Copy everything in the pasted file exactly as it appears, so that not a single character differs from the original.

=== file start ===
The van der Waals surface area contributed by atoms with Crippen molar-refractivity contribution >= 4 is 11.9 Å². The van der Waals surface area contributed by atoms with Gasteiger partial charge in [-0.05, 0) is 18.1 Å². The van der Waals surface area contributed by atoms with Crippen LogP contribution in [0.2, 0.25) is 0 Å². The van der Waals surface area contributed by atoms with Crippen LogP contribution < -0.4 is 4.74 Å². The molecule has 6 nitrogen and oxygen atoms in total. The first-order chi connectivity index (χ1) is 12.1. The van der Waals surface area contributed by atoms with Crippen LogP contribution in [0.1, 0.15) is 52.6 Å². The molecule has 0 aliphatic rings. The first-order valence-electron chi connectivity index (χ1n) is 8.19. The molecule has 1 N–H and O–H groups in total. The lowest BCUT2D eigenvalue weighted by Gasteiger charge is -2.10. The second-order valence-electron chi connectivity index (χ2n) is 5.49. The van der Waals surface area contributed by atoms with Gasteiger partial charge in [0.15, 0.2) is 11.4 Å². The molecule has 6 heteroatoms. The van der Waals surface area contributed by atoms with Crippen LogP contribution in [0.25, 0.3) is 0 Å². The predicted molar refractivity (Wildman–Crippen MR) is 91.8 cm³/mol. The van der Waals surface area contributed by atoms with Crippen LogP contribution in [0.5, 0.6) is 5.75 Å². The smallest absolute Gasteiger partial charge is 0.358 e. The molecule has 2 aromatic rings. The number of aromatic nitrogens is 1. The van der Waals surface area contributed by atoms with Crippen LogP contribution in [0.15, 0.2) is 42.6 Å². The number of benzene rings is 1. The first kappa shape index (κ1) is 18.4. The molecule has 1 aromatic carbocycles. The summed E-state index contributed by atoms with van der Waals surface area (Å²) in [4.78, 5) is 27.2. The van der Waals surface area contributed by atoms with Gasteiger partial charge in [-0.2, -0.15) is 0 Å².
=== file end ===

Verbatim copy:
The van der Waals surface area contributed by atoms with Crippen molar-refractivity contribution >= 4 is 11.9 Å². The van der Waals surface area contributed by atoms with Gasteiger partial charge in [-0.05, 0) is 18.1 Å². The van der Waals surface area contributed by atoms with Crippen LogP contribution in [0.2, 0.25) is 0 Å². The van der Waals surface area contributed by atoms with Crippen LogP contribution < -0.4 is 4.74 Å². The molecule has 6 nitrogen and oxygen atoms in total. The first-order chi connectivity index (χ1) is 12.1. The van der Waals surface area contributed by atoms with Crippen LogP contribution in [0.1, 0.15) is 52.6 Å². The molecule has 0 aliphatic rings. The first-order valence-electron chi connectivity index (χ1n) is 8.19. The molecule has 1 N–H and O–H groups in total. The lowest BCUT2D eigenvalue weighted by Gasteiger charge is -2.10. The second-order valence-electron chi connectivity index (χ2n) is 5.49. The van der Waals surface area contributed by atoms with Gasteiger partial charge in [0.15, 0.2) is 11.4 Å². The molecule has 6 heteroatoms. The van der Waals surface area contributed by atoms with Crippen LogP contribution in [0.25, 0.3) is 0 Å². The predicted molar refractivity (Wildman–Crippen MR) is 91.8 cm³/mol. The van der Waals surface area contributed by atoms with Crippen LogP contribution in [0.5, 0.6) is 5.75 Å². The smallest absolute Gasteiger partial charge is 0.358 e. The molecule has 2 aromatic rings. The number of aromatic nitrogens is 1. The van der Waals surface area contributed by atoms with Crippen LogP contribution in [0.15, 0.2) is 42.6 Å². The number of benzene rings is 1. The first kappa shape index (κ1) is 18.4. The molecule has 1 aromatic carbocycles. The summed E-state index contributed by atoms with van der Waals surface area (Å²) in [4.78, 5) is 27.2. The van der Waals surface area contributed by atoms with Gasteiger partial charge in [-0.2, -0.15) is 0 Å².